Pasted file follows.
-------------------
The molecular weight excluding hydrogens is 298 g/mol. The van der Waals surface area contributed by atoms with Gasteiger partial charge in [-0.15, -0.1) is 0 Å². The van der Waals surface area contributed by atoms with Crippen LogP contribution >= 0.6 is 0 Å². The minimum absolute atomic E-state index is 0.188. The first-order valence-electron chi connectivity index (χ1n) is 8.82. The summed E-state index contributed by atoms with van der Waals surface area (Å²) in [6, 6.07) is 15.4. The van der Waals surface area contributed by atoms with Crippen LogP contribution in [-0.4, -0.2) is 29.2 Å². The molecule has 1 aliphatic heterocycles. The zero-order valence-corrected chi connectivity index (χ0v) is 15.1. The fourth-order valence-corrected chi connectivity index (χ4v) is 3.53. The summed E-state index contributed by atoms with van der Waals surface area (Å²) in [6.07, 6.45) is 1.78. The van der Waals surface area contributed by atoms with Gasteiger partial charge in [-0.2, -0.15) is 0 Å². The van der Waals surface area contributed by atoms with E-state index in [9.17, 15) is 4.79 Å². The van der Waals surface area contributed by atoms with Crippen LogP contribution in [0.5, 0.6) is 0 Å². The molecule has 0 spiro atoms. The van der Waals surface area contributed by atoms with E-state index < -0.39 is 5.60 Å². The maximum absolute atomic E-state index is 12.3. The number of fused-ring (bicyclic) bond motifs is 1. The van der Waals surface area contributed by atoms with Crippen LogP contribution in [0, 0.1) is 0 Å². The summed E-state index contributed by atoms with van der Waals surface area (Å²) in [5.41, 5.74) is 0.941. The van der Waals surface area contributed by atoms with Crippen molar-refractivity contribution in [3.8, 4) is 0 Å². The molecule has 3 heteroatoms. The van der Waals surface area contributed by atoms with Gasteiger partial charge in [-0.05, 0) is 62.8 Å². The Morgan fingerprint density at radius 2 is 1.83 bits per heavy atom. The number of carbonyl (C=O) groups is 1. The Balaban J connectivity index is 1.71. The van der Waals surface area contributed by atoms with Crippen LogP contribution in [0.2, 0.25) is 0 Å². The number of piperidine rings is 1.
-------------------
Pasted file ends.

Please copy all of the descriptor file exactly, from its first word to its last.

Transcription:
The molecular weight excluding hydrogens is 298 g/mol. The van der Waals surface area contributed by atoms with Gasteiger partial charge in [-0.15, -0.1) is 0 Å². The van der Waals surface area contributed by atoms with Crippen LogP contribution >= 0.6 is 0 Å². The minimum absolute atomic E-state index is 0.188. The first-order valence-electron chi connectivity index (χ1n) is 8.82. The summed E-state index contributed by atoms with van der Waals surface area (Å²) in [6, 6.07) is 15.4. The van der Waals surface area contributed by atoms with Crippen LogP contribution in [-0.4, -0.2) is 29.2 Å². The molecule has 1 aliphatic heterocycles. The zero-order valence-corrected chi connectivity index (χ0v) is 15.1. The fourth-order valence-corrected chi connectivity index (χ4v) is 3.53. The summed E-state index contributed by atoms with van der Waals surface area (Å²) in [6.07, 6.45) is 1.78. The van der Waals surface area contributed by atoms with Gasteiger partial charge in [-0.2, -0.15) is 0 Å². The van der Waals surface area contributed by atoms with E-state index in [9.17, 15) is 4.79 Å². The van der Waals surface area contributed by atoms with Crippen LogP contribution in [0.5, 0.6) is 0 Å². The molecule has 0 spiro atoms. The van der Waals surface area contributed by atoms with E-state index < -0.39 is 5.60 Å². The maximum absolute atomic E-state index is 12.3. The number of fused-ring (bicyclic) bond motifs is 1. The van der Waals surface area contributed by atoms with Crippen LogP contribution in [0, 0.1) is 0 Å². The summed E-state index contributed by atoms with van der Waals surface area (Å²) in [5.41, 5.74) is 0.941. The van der Waals surface area contributed by atoms with Crippen molar-refractivity contribution in [3.8, 4) is 0 Å². The molecule has 3 heteroatoms. The van der Waals surface area contributed by atoms with Gasteiger partial charge in [-0.05, 0) is 62.8 Å². The Morgan fingerprint density at radius 2 is 1.83 bits per heavy atom. The number of carbonyl (C=O) groups is 1. The Balaban J connectivity index is 1.71. The van der Waals surface area contributed by atoms with Crippen LogP contribution in [0.2, 0.25) is 0 Å². The number of piperidine rings is 1.